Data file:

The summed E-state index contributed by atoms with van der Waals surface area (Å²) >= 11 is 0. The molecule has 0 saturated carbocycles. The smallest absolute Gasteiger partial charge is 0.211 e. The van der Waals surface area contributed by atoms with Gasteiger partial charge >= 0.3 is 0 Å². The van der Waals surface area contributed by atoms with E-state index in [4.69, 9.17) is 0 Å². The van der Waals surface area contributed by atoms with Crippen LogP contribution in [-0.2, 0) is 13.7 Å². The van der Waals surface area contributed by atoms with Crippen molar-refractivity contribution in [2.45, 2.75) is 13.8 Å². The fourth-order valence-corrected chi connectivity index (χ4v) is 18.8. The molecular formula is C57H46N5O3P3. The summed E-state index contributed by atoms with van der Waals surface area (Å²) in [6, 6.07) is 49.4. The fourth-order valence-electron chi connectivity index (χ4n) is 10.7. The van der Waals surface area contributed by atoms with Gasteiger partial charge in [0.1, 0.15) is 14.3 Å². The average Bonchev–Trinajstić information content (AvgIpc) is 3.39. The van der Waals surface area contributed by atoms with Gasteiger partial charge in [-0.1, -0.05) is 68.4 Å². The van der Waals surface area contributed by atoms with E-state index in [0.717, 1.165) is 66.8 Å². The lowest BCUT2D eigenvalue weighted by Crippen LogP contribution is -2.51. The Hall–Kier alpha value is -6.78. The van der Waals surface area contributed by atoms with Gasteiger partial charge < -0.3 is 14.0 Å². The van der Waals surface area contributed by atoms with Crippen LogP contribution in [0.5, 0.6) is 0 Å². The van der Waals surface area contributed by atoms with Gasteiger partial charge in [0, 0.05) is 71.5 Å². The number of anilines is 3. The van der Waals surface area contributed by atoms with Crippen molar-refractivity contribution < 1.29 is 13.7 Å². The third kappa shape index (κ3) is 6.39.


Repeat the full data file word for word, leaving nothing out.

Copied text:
The summed E-state index contributed by atoms with van der Waals surface area (Å²) >= 11 is 0. The molecule has 0 saturated carbocycles. The smallest absolute Gasteiger partial charge is 0.211 e. The van der Waals surface area contributed by atoms with Gasteiger partial charge >= 0.3 is 0 Å². The van der Waals surface area contributed by atoms with E-state index in [4.69, 9.17) is 0 Å². The van der Waals surface area contributed by atoms with Crippen LogP contribution in [-0.2, 0) is 13.7 Å². The van der Waals surface area contributed by atoms with Crippen molar-refractivity contribution in [2.45, 2.75) is 13.8 Å². The fourth-order valence-corrected chi connectivity index (χ4v) is 18.8. The molecular formula is C57H46N5O3P3. The summed E-state index contributed by atoms with van der Waals surface area (Å²) in [6, 6.07) is 49.4. The fourth-order valence-electron chi connectivity index (χ4n) is 10.7. The van der Waals surface area contributed by atoms with Gasteiger partial charge in [0.1, 0.15) is 14.3 Å². The average Bonchev–Trinajstić information content (AvgIpc) is 3.39. The van der Waals surface area contributed by atoms with Gasteiger partial charge in [-0.1, -0.05) is 68.4 Å². The van der Waals surface area contributed by atoms with E-state index in [0.717, 1.165) is 66.8 Å². The lowest BCUT2D eigenvalue weighted by Crippen LogP contribution is -2.51. The Hall–Kier alpha value is -6.78. The van der Waals surface area contributed by atoms with Gasteiger partial charge < -0.3 is 14.0 Å². The van der Waals surface area contributed by atoms with Crippen LogP contribution in [0.5, 0.6) is 0 Å². The van der Waals surface area contributed by atoms with Gasteiger partial charge in [0, 0.05) is 71.5 Å². The number of anilines is 3. The van der Waals surface area contributed by atoms with Crippen molar-refractivity contribution < 1.29 is 13.7 Å². The third kappa shape index (κ3) is 6.39.